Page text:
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Linear vs. binary search algorithms

Osinachi Chukwujama

Linear and binary search are two prominent search algorithms. Linear search works well for small sets but fails if the set becomes too large. Binary search works well in most cases, especially when the set is large.

Searching in a small list

Let’s say we have a list of 7 items,

first7Primes = [2, 3, 5, 7, 11, 13, 17]

And we want to check if number 5 is in the list. For this, we would utilize both linear and binary search.

Linear Search

For the linear search, we will go through the list sequentially until we find what we are looking for. It would look similar to this:

first7Primes = [2, 3, 5, 7, 11, 13, 17]

def linearSearch(arr, item):
    for i in arr:
        if (i == item):
            return True
    return False

print(linearSearch(first7Primes , 5)) # True
print(linearSearch(first7Primes , 10)) # False

If we are dealing with the first 1000 primes, the time complexity would quickly rise because of the straight-line linear search plot. Below is an image of a straight-line linear search plot vs. that of binary search: Even if you don’t understand BigO notation, you can see that, as the number of search terms increases, the linear search line increases at approximately 45 degrees.

Binary Search

With binary search, we can use the mean of the highest and lowest numbers of the considered set. However, the list has to be ordered for binary-search to work.

How it works

Binary search repeatedly divides the array into halves and computes the average until it lands on the item being searched for. Let’s say we are looking for number 32 in the first 50 whole numbers – we would work through this in pseudocode:

// our set 
first50Numbers = [1, 2, 3, 4, 5, 6, 7, 8, 9, 10, 11, 12, 13, 14, 15, 16, 17, 18, 19, 20, 21, 22, 23, 24, 25, 26, 27, 28, 29, 30, 31, 32, 33, 34, 35, 36, 37, 38, 39, 40, 41, 42, 43, 44, 45, 46, 47, 48, 49, 50]

floor = a function that takes the whole number part of a number

// starting values
minIndex = 0
maxIndex = 49

// iteration 1
roundedAverage = floor((0 + 49)/2) = 24
roundedAverageValue = 25
is 25 < 30? yes, so we ignore anything less than 25. 
minIndex = roundedAverage  + 1 = 25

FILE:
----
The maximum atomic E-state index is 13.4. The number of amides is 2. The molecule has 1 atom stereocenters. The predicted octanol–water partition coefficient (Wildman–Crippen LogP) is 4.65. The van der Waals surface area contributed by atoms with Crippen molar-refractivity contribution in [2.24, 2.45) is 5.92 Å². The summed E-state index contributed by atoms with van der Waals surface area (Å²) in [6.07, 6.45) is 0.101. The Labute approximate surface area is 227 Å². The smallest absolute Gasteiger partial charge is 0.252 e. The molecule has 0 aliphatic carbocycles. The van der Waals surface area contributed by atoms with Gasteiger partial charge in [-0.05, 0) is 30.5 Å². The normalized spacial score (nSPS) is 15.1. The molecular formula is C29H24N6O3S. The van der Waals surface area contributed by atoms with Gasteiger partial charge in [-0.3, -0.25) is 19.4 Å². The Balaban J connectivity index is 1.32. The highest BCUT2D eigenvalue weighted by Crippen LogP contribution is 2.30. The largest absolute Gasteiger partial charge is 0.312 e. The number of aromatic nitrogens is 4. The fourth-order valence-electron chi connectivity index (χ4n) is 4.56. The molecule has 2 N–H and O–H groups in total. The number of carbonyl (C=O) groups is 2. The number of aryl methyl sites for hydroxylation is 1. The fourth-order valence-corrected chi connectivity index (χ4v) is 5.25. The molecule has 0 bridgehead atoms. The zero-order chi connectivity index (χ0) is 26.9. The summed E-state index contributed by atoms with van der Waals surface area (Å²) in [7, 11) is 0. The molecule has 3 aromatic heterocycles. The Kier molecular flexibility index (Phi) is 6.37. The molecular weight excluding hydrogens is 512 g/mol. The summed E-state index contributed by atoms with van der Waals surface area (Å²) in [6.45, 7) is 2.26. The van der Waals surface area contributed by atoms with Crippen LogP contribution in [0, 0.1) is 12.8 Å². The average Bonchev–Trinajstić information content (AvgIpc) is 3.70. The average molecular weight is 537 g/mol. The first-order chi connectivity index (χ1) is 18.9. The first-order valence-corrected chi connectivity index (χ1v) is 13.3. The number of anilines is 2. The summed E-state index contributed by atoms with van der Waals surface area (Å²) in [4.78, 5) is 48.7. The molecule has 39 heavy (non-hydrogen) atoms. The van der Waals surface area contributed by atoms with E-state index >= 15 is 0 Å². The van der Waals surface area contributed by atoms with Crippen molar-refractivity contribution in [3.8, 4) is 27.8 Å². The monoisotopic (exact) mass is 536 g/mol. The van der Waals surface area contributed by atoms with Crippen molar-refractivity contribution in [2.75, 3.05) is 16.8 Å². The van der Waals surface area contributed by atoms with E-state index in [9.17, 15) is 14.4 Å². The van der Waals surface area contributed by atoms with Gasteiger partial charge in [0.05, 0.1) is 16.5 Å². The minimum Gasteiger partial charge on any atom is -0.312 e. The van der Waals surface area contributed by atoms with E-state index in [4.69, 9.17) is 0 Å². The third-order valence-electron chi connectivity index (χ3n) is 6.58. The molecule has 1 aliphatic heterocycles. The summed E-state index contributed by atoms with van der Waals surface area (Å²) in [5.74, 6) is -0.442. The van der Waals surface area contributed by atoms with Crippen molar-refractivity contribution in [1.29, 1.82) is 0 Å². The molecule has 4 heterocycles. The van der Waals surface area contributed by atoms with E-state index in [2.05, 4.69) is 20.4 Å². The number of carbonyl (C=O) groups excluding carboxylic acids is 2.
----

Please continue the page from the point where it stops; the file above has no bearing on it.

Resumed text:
// iteration 2: minIndex is now 25 instead of 0; maxIndex remains 49
roundedAverage = floor((25 + 49)/2) = 37
roundedAverageValue  = 38
is 38 > 32? yes, so we ignore anything greater than 38. 
maxIndex = roundedAverage  + 1 = 38

// iteration 3: minIndex still remains 25; maxIndex is now 38
roundedAverage = floor((25 + 38)/2) = 31
roundedAverageValue  = 32
is 32 > 32? no, it is equal, so we return True since we've found the number.

The pseudocode is a simplified representation.

Comparing linear and binary

In this array of 50 items, the linear search would perform a maximum of 50 ‘guesses’ while the binary search won’t perform more than 6 (log to base 2 of 50). In the pseudocode above, we only needed 3.

Here’s the code for binary search. We are still using our first array of 7 primes:

from math import floor

first7Primes = [2, 3, 5, 7, 11, 13, 17]

def binarySearch(arr, targetValue):
    array = sorted(arr)
    min = 0
    max = len(array) - 1

    while True:
        average = floor((min + max)/2)
        if (max < min):
            return False
        if (array[average] == targetValue):
            return True
        if (array[average] < targetValue):
            min = average + 1
        else:
            max = average - 1

print(binarySearch(first7Primes, 5)) # True
print(binarySearch(first7Primes, 10)) # False

Comparing the efficiency of linear and binary search

To compare the efficiency of both algorithms, let’s time them. Run the script in the repl below:

from timeit import timeit
from math import floor


def linearSearch(arr, item):
    for i in arr:
        if (i == item):
            return True
    return False


def binarySearch(arr, targetValue):
    # array = sorted(arr) to prevent overtime
    array = arr
    min = 0
    max = len(array) - 1

    while True:
        average = floor((min + max) / 2)
        if (max < min):
            return False
        if (array[average] == targetValue):
            return True
        if (array[average] < targetValue):
            min = average + 1
        else:
            max = average - 1


first7Primes = [2, 3, 5, 7, 11, 13, 17]

# First calculation set
print('Small set of numbers')
print(f'Linear takes {timeit(lambda: linearSearch(first7Primes, 5))} seconds')
print(f'Binary takes {timeit(lambda: binarySearch(first7Primes, 5))} seconds')

def largeNumberSet(max):
    numbers = []
    for i in range(max):
        numbers.append(i)
    return numbers


firstOneThousandNumbers = largeNumberSet(1000)

# Second calculation set
print('Large set of numbers')
print(f'Linear takes {timeit(lambda: linearSearch(firstOneThousandNumbers, 422))} seconds')
print(f'Binary takes {timeit(lambda: binarySearch(firstOneThousandNumbers, 422))} seconds')

From the repl above, we see that linear wins over binary when the set is small but loses when the set is large.

Why is any of this important?

The speed of your software depends on the execution speed of your algorithms. To deliver high-quality software, you have to know the right algorithm for the job – you don’t want to keep your users waiting for 10 seconds when the wait time could be less.

Github repo

The code in the repl can be found here.

Further reading

  1. Educative.io free course on algorithms.

  2. RealPython article on binary search.

Please share this article on Twitter, WhatsApp, LinkedIn, etc. if you found it useful or if your friends will find it useful. Also, leave a like. Thanks for reading. Adios ✌🏽🧡

Credits:
Linear-Binary search comparison image from QsStudy.

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